As in any Compass & Canvas endeavor, we sought the primitive, the historical and the abandoned to raise awareness for preservation, protection or potential renewal.
The trip started with a stop in Boston. Its rich colonial history is well preserved and well known, needing little introduction. One could easily spend a weekend in Boston walking the Freedom Trail, but we found ourselves drawn to the Boston Harbor Islands. The National Recreation Area surprises in its feeling of remoteness considering its proximity to Boston.
We envisioned overcrowded islands serving as an extension of the Boston Waterfront, Georges Island serves this purpose, but from there a free ferry transfer can take you to more remote islands. We caught a ferry from Long Wharf North along the Boston Waterfront, it is only $17.00 dollars to board a ferry or $12.00 if you have a student ID and then transfers are free.
Besides providing transfers to the other islands, the Civil War era Fort Warren stands on Georges Island and it has been maintained to the point that the park service allows visitors to basically have free-range in exploring.
We chose to catch a transfer to Lovells Island, one of the outermost islands. With limited ferries, Lovells provides a secluded opportunity for exploration. The island also houses a few man-made structures used by the Army up until World War II.
Just make sure you don’t miss the last ferry home!
When visiting preserved history in Boston one can’t forget to catch a baseball game. It provides a look into the sports fan experience of the early 20th century, particularly the narrow halls that seem to hold in the heat and steam from the concession stands and the thousands of people moving through them.
Much different from the open concourses that wrap around modern stadiums.
After leaving Boston we continued north to Maine. Maine’s coastline is a tribute to preserved natural beauty enhanced by picturesque structures whether they be forts, light houses or coastal towns. Acadia National Park was our final destination with a few stops along the way. The Portland Head Light in Fort Williams Park and the coastal town of Wiscasset, ME, with its famous Lobstah Rolls at Red’s Eats, are two such examples.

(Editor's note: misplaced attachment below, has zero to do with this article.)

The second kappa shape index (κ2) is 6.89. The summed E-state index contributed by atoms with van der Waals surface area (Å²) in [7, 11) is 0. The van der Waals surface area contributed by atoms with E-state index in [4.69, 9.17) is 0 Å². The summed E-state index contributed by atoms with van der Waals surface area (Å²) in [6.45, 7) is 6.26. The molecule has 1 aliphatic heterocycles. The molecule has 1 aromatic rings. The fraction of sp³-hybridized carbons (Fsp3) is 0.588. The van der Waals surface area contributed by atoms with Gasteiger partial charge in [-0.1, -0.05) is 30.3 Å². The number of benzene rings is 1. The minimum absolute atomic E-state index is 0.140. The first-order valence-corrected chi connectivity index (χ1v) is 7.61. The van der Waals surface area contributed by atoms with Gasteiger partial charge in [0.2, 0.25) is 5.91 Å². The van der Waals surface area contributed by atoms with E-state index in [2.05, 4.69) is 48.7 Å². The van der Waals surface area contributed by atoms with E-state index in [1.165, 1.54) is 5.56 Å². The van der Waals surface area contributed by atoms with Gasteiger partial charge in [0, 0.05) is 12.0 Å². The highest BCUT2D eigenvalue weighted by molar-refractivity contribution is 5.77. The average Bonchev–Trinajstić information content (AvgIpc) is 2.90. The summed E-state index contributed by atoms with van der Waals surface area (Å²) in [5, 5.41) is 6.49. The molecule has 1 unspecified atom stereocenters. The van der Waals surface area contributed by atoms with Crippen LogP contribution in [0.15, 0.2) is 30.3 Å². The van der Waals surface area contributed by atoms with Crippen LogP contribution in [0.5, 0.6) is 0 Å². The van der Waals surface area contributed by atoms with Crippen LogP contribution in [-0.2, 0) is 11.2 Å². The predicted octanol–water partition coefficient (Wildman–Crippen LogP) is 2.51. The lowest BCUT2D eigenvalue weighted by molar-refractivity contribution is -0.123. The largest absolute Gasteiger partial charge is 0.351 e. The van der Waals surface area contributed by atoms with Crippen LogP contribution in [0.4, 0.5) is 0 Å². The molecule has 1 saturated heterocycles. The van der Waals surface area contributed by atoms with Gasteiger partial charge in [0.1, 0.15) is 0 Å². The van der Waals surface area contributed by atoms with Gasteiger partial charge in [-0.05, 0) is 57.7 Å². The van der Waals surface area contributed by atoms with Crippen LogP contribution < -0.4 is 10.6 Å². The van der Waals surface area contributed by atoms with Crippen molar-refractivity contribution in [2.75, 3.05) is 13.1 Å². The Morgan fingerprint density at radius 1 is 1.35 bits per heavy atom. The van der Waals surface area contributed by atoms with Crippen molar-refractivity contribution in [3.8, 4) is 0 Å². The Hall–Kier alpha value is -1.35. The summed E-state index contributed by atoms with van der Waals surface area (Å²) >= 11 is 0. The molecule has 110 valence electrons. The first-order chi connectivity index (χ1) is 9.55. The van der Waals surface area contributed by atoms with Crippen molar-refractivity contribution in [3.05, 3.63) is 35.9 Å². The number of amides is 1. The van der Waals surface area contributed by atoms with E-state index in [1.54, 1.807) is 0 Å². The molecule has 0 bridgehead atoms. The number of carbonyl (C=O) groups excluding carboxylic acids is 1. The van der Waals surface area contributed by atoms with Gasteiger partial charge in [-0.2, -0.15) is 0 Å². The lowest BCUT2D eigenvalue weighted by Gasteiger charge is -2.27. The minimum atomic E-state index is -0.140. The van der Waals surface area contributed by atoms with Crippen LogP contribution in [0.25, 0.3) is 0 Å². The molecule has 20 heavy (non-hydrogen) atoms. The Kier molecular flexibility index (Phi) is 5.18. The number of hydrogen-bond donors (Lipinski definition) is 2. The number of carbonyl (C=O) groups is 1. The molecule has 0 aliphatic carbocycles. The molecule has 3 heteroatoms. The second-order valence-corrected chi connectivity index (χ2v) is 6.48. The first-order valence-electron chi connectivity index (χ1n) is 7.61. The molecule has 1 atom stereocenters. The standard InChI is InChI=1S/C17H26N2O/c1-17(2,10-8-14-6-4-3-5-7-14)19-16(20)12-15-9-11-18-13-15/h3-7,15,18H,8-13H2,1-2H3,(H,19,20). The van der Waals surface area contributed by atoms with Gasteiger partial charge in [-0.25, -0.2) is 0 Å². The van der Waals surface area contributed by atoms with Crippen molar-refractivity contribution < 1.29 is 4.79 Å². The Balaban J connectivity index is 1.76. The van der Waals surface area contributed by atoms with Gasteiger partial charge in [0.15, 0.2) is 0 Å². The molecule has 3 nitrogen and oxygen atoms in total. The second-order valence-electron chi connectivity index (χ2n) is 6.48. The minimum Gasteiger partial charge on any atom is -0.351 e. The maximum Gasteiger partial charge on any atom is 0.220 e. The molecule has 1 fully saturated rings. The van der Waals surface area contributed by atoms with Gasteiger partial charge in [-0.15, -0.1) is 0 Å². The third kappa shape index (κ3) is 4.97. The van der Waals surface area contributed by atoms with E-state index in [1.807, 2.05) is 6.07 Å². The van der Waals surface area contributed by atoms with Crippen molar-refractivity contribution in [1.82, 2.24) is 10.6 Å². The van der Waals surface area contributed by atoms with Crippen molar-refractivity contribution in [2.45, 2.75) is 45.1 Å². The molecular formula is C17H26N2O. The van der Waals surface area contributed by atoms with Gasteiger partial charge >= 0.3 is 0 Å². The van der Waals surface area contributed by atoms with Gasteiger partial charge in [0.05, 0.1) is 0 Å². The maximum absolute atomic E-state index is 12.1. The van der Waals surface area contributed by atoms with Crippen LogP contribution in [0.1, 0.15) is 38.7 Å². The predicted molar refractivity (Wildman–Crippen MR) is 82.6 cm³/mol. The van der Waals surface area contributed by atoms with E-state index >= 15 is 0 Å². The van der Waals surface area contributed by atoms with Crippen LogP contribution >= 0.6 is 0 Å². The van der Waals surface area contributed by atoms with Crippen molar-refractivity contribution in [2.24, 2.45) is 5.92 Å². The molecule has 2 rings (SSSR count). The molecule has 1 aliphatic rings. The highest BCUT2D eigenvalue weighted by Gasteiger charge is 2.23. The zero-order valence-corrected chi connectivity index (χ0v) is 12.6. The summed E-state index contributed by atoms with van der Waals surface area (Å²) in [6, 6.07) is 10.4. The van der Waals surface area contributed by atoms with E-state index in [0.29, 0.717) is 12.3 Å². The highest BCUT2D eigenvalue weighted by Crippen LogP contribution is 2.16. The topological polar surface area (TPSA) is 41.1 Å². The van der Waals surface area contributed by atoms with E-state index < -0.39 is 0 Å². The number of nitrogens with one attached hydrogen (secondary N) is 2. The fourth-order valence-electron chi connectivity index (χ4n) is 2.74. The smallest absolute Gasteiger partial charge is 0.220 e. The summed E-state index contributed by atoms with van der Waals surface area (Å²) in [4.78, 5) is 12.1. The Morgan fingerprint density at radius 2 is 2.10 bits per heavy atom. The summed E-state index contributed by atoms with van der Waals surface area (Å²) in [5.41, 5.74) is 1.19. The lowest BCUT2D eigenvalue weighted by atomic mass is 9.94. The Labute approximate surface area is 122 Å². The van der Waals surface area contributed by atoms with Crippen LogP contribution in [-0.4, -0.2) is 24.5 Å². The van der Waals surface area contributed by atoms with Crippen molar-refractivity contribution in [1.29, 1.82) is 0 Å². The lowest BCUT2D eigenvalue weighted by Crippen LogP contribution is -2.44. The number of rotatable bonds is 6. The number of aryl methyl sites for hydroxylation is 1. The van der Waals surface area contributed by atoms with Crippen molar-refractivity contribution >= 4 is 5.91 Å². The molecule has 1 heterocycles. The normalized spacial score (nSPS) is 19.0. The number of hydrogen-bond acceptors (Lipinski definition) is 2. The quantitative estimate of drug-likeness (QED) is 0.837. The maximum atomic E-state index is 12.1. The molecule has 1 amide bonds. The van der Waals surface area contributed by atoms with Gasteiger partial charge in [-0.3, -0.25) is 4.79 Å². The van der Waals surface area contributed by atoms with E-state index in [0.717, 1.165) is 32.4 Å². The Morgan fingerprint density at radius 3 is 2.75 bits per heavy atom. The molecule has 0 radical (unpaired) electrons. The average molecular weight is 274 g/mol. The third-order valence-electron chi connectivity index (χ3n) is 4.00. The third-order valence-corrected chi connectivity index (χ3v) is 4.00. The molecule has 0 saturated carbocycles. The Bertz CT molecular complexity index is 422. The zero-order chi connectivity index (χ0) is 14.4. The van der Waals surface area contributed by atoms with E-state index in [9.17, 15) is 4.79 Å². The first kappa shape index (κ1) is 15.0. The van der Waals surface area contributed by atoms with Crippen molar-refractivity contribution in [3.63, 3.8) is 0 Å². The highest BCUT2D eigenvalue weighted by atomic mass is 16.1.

Acadia is a compilation of donated land that became the first National Park on the east-coast. If you want to move freely throughout the Park make sure you arrive early. Like way before sunrise early! You should also bring a map because network coverage is very spotty. The park also surrounds plenty of harbor towns if you need a break from exploring.
After a few days in the park we decided to drive away from the coast and farther north into the Maine wilderness. In most cases such a massive swathe of undeveloped land would be very difficult and time consuming to access, but a well-maintained private logging road that runs from Millinocket, Maine to Quebec known as the “Golden Road” provides a path into this remote region.
On our way home from Maine we decided to make a pit-stop in Salem, Massachusetts as it offers the opportunity to walk through some of the oldest houses in America with the added allure of the evils of the Salem Witch Trials.
Salem is a strange struggle between wanting to down-play the evil that happened there, and also relying on it to generate tourist revenue. This divide can be very clearly seen by the two different emphasizes in two of the city’s oldest original houses. The House of the Seven Gables provides a look into the more affluent lifestyle of those who lived between 200-300 years ago; and the Witch House provides a look into the home of Judge Jonathan Corwin, one of the men who presided over the trials.
Plus earlier this year a study used primary documents from the time of the Salem Witch Trials to pin-point the location of the hangings. They estimate the location to be on an overgrown hill behind a Walgreens, so naturally we had to investigate.
Tune in for the next leg of our epic Eastern tour of America - West Virginia, Kentucky, and Tennessee!